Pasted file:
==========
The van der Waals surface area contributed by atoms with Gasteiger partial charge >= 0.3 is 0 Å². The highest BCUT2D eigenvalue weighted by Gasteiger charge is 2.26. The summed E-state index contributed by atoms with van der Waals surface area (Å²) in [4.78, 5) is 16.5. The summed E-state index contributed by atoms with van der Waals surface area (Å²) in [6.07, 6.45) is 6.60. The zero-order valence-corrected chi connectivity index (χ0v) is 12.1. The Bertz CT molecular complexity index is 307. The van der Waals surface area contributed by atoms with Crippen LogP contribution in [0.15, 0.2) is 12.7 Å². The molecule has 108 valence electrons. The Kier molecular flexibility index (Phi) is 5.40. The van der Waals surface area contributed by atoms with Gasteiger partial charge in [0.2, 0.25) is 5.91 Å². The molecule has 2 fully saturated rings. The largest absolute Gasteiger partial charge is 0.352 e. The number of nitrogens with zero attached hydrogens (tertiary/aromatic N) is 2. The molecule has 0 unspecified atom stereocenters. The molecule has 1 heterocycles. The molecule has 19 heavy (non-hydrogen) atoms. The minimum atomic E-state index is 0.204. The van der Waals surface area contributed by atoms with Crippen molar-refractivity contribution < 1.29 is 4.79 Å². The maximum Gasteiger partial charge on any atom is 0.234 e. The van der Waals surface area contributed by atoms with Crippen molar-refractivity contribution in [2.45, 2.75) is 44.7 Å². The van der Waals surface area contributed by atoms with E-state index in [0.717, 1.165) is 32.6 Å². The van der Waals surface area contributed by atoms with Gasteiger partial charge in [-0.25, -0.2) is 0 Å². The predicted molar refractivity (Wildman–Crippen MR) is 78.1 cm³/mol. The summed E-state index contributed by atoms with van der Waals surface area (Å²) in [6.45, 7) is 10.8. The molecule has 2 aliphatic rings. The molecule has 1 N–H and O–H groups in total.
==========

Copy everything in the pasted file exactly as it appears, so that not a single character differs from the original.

The van der Waals surface area contributed by atoms with Gasteiger partial charge >= 0.3 is 0 Å². The highest BCUT2D eigenvalue weighted by Gasteiger charge is 2.26. The summed E-state index contributed by atoms with van der Waals surface area (Å²) in [4.78, 5) is 16.5. The summed E-state index contributed by atoms with van der Waals surface area (Å²) in [6.07, 6.45) is 6.60. The zero-order valence-corrected chi connectivity index (χ0v) is 12.1. The Bertz CT molecular complexity index is 307. The van der Waals surface area contributed by atoms with Crippen LogP contribution in [0.15, 0.2) is 12.7 Å². The molecule has 108 valence electrons. The Kier molecular flexibility index (Phi) is 5.40. The van der Waals surface area contributed by atoms with Gasteiger partial charge in [0.2, 0.25) is 5.91 Å². The molecule has 2 fully saturated rings. The largest absolute Gasteiger partial charge is 0.352 e. The number of nitrogens with zero attached hydrogens (tertiary/aromatic N) is 2. The molecule has 0 unspecified atom stereocenters. The molecule has 1 heterocycles. The molecule has 19 heavy (non-hydrogen) atoms. The minimum atomic E-state index is 0.204. The van der Waals surface area contributed by atoms with Crippen molar-refractivity contribution < 1.29 is 4.79 Å². The maximum Gasteiger partial charge on any atom is 0.234 e. The van der Waals surface area contributed by atoms with Crippen molar-refractivity contribution in [2.45, 2.75) is 44.7 Å². The van der Waals surface area contributed by atoms with E-state index in [0.717, 1.165) is 32.6 Å². The van der Waals surface area contributed by atoms with Gasteiger partial charge in [-0.25, -0.2) is 0 Å². The predicted molar refractivity (Wildman–Crippen MR) is 78.1 cm³/mol. The summed E-state index contributed by atoms with van der Waals surface area (Å²) in [6.45, 7) is 10.8. The molecule has 2 aliphatic rings. The molecule has 1 N–H and O–H groups in total.